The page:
Early efforts to explore market opportunities and hone the business’s focus paid off, Ruse says. Taking on too much and spreading yourself too thin is risky, he explains, as you can become paralysed by indecision. From their initial setting in a North Melbourne warehouse, the Zero Latency team explored VR’s potential for three key markets:
Architects could walk clients through virtual floor plans during the day, plus law enforcement and emergency services could undertake virtual training. After dark, gamers could don the VR gear to fight zombies in a post-apocalyptic war zone.
“We had interest from police and defence as well as property developers – we could have run down a thousand rabbit holes doing proof-of-concepts,” Ruse says. “Ultimately, you’ve got to drive your business forward, otherwise you just get buffeted by the winds and that can be quite dangerous for young businesses.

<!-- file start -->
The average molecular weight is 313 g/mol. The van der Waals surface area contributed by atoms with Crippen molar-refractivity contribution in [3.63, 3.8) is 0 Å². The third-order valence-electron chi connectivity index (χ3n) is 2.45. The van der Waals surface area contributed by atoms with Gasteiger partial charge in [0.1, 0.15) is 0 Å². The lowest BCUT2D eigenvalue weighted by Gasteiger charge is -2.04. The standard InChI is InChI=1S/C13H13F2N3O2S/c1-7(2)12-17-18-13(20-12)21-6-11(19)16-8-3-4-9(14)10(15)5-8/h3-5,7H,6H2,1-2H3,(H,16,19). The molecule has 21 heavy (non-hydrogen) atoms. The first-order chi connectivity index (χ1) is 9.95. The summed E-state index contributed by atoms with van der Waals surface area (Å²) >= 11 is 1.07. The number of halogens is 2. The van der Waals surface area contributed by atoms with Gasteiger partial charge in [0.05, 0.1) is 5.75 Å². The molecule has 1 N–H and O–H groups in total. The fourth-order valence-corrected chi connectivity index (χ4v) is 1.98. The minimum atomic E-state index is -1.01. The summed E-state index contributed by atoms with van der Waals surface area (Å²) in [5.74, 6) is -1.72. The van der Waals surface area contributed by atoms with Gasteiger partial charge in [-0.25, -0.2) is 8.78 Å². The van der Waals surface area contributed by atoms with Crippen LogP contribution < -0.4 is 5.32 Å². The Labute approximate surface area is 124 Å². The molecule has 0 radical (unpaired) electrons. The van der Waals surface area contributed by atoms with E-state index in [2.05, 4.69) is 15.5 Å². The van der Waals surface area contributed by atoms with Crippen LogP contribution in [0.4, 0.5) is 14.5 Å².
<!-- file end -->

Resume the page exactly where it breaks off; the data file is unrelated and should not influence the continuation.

“In the end we decided that the strongest demand was coming from the entertainment industry, where it was also easier to introduce a compelling product into many markets with less customisation.”
The decision to narrow its focus on entertainment paid off. Zero Latency has been named one of the Top 10 Most Innovative Gaming companies by Fast Company. They've also placed third in the Deloitte Tech Fast 50 Australia and eighth in the APAC Tech Fast 500. Today, the business has seen global market expansion, with licensing deals and joint ventures with the MGM Grand Hotel in Las Vegas. By the end of 2018, Zero Latency had also expanded to some 27 sites across 15 countries, with plans to reach 100 sites globally by the end of 2020.